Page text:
Helping a Child

Connie writes in:

I am 37, female, and single, and have no interest in getting married or having kids of my own. My younger sister (33) and her husband are having their first child in November. I want to help that child succeed. What’s the best way to do that? I have read about a 529. Is that the best route?

This is a subject that’s near and dear to my heart. As the parent of three children, having extended family that’s supportive and actually cares about your child is a truly wonderful thing.

There are a ton of things you can do to help that child succeed, not just financially, and all of these things are important. The key for you is to choose a few things you can easily do and do them well, rather than pledging to do most of them and not really doing them well at all. Some of these have financial commitments and some of them do not.

Here are 12 things that can really have a profound impact on a child that you can provide in your situation. I’ve witnessed how powerful these things can be from all of the involved roles – child, parent, and extended family member. Believe me, Connie, you really can make a huge positive difference.

#1: Open a 529 Plan

The first and perhaps most straightforward option to help a child that you’re not the parent or guardian of is to open a 529 plan for that child’s future educational expenses and contribute to it steadily, or else contribute to a 529 plan for that child opened by someone else (that child’s parents or grandparents, typically).

Money in a 529 plan is typically used to cover the costs of college – tuition, room and board, textbooks, and so on – or trade school. Money used for that purpose can be taken out of the account tax free by the student; money can be used for non-educational purposes, but in that case taxes must be paid on the gains along with an additional penalty.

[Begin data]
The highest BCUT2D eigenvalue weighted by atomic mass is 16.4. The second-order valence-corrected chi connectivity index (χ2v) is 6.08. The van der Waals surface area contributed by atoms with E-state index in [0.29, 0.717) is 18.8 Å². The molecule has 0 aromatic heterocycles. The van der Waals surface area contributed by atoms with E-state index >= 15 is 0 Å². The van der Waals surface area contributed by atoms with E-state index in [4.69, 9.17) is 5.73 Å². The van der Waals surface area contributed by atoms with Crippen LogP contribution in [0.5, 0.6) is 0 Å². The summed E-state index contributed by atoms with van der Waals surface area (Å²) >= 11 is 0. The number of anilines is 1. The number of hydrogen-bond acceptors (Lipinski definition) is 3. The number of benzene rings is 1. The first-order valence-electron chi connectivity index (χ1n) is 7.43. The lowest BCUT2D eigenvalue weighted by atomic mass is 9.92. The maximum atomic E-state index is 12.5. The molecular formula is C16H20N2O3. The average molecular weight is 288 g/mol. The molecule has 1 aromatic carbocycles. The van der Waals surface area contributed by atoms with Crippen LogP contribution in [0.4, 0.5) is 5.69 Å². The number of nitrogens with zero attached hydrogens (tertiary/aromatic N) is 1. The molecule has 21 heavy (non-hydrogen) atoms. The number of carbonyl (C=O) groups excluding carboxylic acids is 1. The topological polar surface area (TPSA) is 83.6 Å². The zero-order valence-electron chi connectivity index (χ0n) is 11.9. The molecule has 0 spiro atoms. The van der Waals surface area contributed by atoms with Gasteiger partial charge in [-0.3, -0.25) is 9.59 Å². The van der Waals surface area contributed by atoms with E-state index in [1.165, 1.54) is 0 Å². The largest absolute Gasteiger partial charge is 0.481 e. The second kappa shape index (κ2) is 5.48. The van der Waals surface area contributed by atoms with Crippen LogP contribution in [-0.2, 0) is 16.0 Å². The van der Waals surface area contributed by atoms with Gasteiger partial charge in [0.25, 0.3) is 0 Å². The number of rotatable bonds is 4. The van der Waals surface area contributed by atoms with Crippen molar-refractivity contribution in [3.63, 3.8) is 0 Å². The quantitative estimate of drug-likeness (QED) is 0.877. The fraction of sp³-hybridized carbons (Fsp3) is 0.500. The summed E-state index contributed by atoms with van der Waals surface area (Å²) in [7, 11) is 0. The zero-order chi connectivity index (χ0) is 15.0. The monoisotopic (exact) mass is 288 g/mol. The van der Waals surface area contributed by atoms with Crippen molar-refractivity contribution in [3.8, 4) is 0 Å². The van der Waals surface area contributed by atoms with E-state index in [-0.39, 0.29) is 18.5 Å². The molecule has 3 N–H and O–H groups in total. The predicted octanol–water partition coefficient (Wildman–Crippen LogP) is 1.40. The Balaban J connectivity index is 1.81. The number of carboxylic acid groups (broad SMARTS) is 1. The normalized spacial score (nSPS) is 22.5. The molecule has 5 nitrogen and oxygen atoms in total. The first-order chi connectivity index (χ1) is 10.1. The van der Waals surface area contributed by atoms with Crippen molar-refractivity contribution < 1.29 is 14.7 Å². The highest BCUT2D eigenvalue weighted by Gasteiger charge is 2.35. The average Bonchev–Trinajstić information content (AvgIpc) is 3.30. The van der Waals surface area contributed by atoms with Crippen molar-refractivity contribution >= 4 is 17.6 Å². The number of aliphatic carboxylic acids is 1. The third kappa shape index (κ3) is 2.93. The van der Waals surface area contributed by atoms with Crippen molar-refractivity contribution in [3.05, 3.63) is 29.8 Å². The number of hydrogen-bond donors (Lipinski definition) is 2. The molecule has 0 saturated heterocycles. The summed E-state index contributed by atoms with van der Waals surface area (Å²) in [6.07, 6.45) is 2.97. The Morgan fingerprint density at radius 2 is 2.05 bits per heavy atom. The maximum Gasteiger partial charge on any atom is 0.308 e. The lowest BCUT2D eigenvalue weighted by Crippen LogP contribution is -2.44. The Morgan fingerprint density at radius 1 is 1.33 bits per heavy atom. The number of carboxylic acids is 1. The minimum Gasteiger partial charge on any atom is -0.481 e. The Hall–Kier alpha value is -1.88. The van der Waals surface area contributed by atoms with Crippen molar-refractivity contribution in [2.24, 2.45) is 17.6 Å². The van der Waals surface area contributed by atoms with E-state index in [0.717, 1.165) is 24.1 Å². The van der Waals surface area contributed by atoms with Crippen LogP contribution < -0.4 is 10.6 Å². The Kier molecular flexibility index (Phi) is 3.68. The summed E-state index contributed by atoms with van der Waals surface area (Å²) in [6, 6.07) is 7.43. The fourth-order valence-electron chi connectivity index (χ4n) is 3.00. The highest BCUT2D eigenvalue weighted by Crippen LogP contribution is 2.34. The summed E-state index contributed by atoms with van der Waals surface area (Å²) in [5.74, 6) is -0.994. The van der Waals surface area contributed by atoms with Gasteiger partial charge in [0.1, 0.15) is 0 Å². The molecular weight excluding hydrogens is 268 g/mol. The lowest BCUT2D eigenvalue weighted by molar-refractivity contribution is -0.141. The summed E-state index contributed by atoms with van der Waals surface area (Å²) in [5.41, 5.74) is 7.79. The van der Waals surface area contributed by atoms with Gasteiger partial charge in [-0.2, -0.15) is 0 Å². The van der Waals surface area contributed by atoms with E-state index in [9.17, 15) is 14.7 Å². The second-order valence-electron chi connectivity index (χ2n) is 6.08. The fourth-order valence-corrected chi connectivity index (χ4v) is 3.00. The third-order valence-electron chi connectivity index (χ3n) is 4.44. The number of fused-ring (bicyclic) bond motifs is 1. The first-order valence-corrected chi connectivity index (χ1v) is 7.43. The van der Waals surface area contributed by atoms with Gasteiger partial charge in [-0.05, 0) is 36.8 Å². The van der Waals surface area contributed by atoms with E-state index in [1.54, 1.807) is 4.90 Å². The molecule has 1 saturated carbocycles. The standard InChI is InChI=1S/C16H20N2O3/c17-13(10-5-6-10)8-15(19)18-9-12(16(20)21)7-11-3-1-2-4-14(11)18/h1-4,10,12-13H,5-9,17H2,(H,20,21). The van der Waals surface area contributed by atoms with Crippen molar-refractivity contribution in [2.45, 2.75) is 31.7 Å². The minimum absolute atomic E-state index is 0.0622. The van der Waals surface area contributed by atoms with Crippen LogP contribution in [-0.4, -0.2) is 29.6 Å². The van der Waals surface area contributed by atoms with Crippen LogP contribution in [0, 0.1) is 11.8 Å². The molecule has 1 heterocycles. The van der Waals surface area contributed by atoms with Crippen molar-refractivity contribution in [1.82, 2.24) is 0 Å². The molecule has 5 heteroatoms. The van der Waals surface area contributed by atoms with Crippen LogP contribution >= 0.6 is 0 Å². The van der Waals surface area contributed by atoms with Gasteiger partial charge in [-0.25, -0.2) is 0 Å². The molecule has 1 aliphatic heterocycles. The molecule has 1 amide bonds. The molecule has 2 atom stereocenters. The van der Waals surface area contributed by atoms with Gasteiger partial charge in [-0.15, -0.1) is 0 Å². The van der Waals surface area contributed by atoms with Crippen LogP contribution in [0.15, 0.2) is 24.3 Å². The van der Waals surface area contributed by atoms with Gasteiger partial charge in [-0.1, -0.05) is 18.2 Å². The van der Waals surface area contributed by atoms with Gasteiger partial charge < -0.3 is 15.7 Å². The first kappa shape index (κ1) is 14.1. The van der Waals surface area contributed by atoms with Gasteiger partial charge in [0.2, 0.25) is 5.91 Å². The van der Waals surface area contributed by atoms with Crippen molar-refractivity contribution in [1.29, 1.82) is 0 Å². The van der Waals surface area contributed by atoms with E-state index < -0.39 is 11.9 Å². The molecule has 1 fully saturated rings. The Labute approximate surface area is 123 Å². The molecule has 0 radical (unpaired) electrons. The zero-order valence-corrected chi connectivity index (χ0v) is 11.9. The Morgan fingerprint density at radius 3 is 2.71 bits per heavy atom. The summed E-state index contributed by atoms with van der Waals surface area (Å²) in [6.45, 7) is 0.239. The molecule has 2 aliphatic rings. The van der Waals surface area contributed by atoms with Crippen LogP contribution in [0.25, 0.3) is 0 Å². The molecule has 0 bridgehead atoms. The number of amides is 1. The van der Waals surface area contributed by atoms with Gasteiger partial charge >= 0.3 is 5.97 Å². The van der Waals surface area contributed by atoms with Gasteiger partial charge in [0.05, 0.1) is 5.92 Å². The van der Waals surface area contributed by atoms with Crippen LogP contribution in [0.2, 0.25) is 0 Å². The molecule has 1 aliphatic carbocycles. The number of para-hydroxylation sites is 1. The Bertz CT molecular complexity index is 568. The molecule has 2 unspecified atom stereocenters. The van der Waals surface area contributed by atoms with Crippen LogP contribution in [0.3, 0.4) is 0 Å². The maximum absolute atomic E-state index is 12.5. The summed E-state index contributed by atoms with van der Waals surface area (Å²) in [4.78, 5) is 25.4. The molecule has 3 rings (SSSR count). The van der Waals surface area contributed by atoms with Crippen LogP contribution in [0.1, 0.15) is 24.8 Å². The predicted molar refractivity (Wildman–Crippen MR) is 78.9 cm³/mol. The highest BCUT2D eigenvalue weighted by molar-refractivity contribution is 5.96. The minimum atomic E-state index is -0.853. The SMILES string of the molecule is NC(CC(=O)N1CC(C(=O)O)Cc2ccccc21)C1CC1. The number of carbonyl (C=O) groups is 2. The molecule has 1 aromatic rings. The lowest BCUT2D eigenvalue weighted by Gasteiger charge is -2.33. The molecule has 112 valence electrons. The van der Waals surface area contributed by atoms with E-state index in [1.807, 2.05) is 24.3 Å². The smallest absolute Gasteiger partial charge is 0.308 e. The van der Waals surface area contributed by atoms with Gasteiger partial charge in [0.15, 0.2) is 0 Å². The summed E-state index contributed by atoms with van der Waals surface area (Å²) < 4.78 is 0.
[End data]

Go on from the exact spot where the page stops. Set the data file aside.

This is a great way to help a child prepare for the expense of college. The best way to do it is to set up automatic contributions each month. Let’s say you decide to commit $20 a month from birth. Over the course of 18 years, at an average annual growth rate of 7%, you’ll have accumulated about $8,500 for the child. Make that a $40/month commitment and you’ll have $17,000 put away for the child when that child’s ready for college. If another family member or two makes a similar commitment, you’ll be close to paying for their full tuition at a state school.

The key with a gift like this is consistency. You’ll want to set up an automatic contribution and then just forget about it. Don’t touch it, don’t even think about it, just let that $20 or $40 or whatever disappear from your checking each month into that child’s college savings fund.

#2: Open a Taxable Investment Account for a Graduation Gift

What if you’re not sure that you want to give a gift that’s set up to be exclusively used for education? You can always set up an ordinary taxable investment account, contribute to that in a similarly automated fashion as is described in the section above about the 529 plan, and then gift the proceeds to the child when they graduate from college or get married or reach some other stage in their life.

The advantage here, of course, is that the money can be used for anything, not just college. The disadvantage is, of course, the taxes. As you go along and the investment earns returns in the form of interest or dividends, you’ll have to pay taxes on those – small at first, but it might grow to something noticeable later on.

You’ll also have to decide whether to control the account yourself and gift the money as a lump sum at graduation (you’ll want to be aware of gift tax laws if you do this, but you have way more control over when it’s gifted), or else gift the money as you go along into an account in their name (you probably won’t be responsible for the taxes at that point).

As with the 529 contributions, the best way to do this is to just open up a taxable investment account (either in your name or the child’s name) and then set up automatic contributions and never turn them off. Let it drip in at a rate of $20 or $40 a month and you’ll be able to give a five figure gift at their college graduation, something that can pay off a student loan or buy a car or make a house down payment or pay for a wedding. That’s the kind of thing that can change a life.

#3: Offer Reliable Emergency Child Care

This might seem a bit out of place here, but bear with me. Being able to step in and provide emergency child care when something goes wrong in the lives of that child’s parents can make an enormous difference in several different ways.